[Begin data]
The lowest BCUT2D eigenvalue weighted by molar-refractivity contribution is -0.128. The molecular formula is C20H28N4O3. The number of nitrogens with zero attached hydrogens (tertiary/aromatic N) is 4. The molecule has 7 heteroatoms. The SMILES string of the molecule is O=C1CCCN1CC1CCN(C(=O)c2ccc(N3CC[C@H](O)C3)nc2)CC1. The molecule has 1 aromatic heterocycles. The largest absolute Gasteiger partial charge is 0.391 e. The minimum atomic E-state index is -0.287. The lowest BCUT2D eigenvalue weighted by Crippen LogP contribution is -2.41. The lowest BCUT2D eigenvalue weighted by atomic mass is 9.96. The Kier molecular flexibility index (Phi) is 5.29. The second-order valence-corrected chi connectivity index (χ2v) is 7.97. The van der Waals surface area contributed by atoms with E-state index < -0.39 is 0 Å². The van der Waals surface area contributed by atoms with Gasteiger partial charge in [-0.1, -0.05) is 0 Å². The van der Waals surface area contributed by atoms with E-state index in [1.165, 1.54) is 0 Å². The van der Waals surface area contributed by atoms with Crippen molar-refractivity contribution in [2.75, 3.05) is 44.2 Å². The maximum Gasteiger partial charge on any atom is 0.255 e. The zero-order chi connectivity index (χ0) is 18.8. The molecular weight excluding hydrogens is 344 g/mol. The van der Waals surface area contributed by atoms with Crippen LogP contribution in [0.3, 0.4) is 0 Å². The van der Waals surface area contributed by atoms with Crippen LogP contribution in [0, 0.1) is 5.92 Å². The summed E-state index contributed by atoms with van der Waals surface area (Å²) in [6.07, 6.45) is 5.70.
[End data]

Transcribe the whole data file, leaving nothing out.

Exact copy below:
The lowest BCUT2D eigenvalue weighted by molar-refractivity contribution is -0.128. The molecular formula is C20H28N4O3. The number of nitrogens with zero attached hydrogens (tertiary/aromatic N) is 4. The molecule has 7 heteroatoms. The SMILES string of the molecule is O=C1CCCN1CC1CCN(C(=O)c2ccc(N3CC[C@H](O)C3)nc2)CC1. The molecule has 1 aromatic heterocycles. The largest absolute Gasteiger partial charge is 0.391 e. The minimum atomic E-state index is -0.287. The lowest BCUT2D eigenvalue weighted by Crippen LogP contribution is -2.41. The lowest BCUT2D eigenvalue weighted by atomic mass is 9.96. The Kier molecular flexibility index (Phi) is 5.29. The second-order valence-corrected chi connectivity index (χ2v) is 7.97. The van der Waals surface area contributed by atoms with E-state index < -0.39 is 0 Å². The van der Waals surface area contributed by atoms with Gasteiger partial charge in [-0.1, -0.05) is 0 Å². The van der Waals surface area contributed by atoms with E-state index in [1.165, 1.54) is 0 Å². The van der Waals surface area contributed by atoms with Crippen molar-refractivity contribution in [2.75, 3.05) is 44.2 Å². The maximum Gasteiger partial charge on any atom is 0.255 e. The zero-order chi connectivity index (χ0) is 18.8. The molecular weight excluding hydrogens is 344 g/mol. The van der Waals surface area contributed by atoms with Crippen LogP contribution in [0.3, 0.4) is 0 Å². The van der Waals surface area contributed by atoms with Crippen LogP contribution in [0, 0.1) is 5.92 Å². The summed E-state index contributed by atoms with van der Waals surface area (Å²) in [6.07, 6.45) is 5.70.